FDIC proposed a rule that would amend the risk-based deposit insurance assessment system applicable to all large insured depository institutions, including highly complex insured depository institutions. The proposal is aimed to address the effects of temporary deposit insurance assessment resulting from certain optional regulatory capital transition provisions related to the implementation of the current expected credit losses (CECL) methodology. The primary objective of this proposal is to remove a double-counting issue in several financial measures used to determine deposit insurance assessments for large and highly complex banks; the double-counting could result in a deposit insurance assessment rate for a large or highly complex bank that does not accurately reflect the risk of a bank to the deposit insurance fund, all else equal. Comments must be received no later than January 06, 2021.
FDIC statutorily required to set deposit insurance assessments based on risk and, through this proposal, FDIC aims to ensure that banks are assessed in a manner that is fair and accurate. The proposal would amend the assessment regulations to remove the double-counting of a portion of the CECL transitional amounts, in certain financial measures used to determine deposit insurance assessments for large and highly complex banks. Certain financial measures are calculated by summing Tier 1 capital, which includes the CECL transitional amounts, and reserves, already reflecting the implementation of CECL. As a result, a portion of the CECL transitional amounts is being double-counted in these measures, which in turn affects assessment rates for large and highly complex banks. The proposal would also adjust the calculation of the loss severity measure to remove the double-counting of a portion of the CECL transitional amounts for a large or highly complex bank.
This proposal would amend the deposit insurance system applicable to large and highly complex banks only and it would not affect regulatory capital or the regulatory capital relief provided in the form of transition provisions that allow banking organizations to phase in the effects of CECL on their regulatory capital ratios. In calculating another measure—that is, the Tier 1 leverage ratio—used to determine assessment rates for all insured depository institutions, FDIC would continue to apply the CECL regulatory capital transition provisions, consistent with the regulatory capital relief provided to address concerns that despite adequate capital planning, unexpected economic conditions at the time of CECL adoption could result in higher-than-anticipated increases in allowances. The proposed amendments to the deposit insurance assessment system and any changes to reporting requirements pursuant to this proposal would be required only while the regulatory capital relief is reflected in the regulatory reports of banks.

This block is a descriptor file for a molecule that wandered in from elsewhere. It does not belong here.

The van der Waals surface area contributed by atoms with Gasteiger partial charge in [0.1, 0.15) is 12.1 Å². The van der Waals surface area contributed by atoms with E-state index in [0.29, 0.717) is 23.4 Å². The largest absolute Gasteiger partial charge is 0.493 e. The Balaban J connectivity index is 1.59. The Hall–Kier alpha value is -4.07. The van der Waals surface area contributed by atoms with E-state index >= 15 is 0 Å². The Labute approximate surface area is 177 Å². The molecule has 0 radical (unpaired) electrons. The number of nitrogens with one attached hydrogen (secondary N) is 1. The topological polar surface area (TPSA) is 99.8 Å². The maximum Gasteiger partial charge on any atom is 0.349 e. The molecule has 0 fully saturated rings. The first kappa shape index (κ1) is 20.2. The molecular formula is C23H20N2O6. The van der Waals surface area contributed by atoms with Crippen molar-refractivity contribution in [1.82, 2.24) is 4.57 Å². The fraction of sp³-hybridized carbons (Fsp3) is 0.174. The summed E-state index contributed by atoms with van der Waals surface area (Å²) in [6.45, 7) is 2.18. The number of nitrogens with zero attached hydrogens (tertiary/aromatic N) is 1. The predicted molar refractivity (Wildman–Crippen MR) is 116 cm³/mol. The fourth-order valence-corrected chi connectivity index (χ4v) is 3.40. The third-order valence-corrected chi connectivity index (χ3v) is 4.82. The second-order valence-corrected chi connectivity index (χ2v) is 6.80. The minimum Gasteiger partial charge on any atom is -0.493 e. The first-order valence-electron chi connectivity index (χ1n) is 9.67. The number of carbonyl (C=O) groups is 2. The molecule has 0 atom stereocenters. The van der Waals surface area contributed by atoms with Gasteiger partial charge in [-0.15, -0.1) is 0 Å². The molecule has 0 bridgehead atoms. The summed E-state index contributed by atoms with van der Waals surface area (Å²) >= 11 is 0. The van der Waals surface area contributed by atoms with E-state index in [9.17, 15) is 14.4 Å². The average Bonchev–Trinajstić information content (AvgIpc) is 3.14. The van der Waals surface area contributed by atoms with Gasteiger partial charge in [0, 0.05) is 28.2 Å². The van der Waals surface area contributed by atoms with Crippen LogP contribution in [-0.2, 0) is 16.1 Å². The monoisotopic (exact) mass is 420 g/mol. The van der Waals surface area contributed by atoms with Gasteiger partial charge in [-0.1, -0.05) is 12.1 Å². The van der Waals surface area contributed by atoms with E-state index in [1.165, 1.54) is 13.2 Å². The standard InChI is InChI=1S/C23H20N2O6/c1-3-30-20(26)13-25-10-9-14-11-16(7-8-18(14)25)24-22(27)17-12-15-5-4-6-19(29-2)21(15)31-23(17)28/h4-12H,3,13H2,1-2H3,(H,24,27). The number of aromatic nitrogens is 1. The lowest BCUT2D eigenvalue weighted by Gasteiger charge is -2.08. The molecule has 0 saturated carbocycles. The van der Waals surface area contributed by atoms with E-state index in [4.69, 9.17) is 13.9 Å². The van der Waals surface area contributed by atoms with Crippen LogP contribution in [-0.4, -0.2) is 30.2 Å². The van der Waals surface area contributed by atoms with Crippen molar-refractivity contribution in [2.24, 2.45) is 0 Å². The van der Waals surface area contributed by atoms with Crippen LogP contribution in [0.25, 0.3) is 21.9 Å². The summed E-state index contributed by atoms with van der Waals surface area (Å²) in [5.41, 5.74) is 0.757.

Related Link: Federal Register Notice
Comment Due Date: January 06, 2021
Keywords: Americas, US, Banking, CECL, Regulatory Capital, Tier 1 Capital, Deposit Insurance, Leverage Ratio, Large Banks, FDIC
Previous ArticleESMA Publishes XBRL Taxonomy and Conformance Suite to Implement ESEF
The Board of Governors of the Federal Reserve System (FED) adopted the final rule on Adjustable Interest Rate (LIBOR) Act.
The European Central Bank (ECB) published an updated list of supervised entities, a report on the supervision of less significant institutions (LSIs), a statement on macro-prudential policy.
The Hong Kong Monetary Authority (HKMA) published a circular on the prudential treatment of crypto-asset exposures, an update on the status of transition to new interest rate benchmarks.
The European Commission (EC) adopted the standards addressing supervisory reporting of risk concentrations and intra-group transactions, benchmarking of internal approaches, and authorization of credit institutions.
The China Banking and Insurance Regulatory Commission (CBIRC) issued rules to manage the risk of off-balance sheet business of commercial banks and rules on corporate governance of financial institutions.
The Hong Kong Monetary Authority (HKMA) made announcements to address sustainability issues in the financial sector.
The European Banking Authority (EBA) published regulatory standards on identification of a group of connected clients (GCC) as well as updated the lists of identified financial conglomerates.
The General Board of the European Systemic Risk Board (ESRB), at its December meeting, issued an updated risk assessment via the quarterly risk dashboard and held discussions on key policy priorities to address the systemic risks in the European Union.
The Financial Conduct Authority (FCA) is seeking comments, until December 21, 2022, on the draft guidance for firms to support existing mortgage borrowers.
The Financial Stability Board (FSB) published a report that assesses progress on the transition from the Interbank Offered Rates, or IBORs, to overnight risk-free rates as well as a report that assesses global trends in the non-bank financial intermediation (NBFI) sector.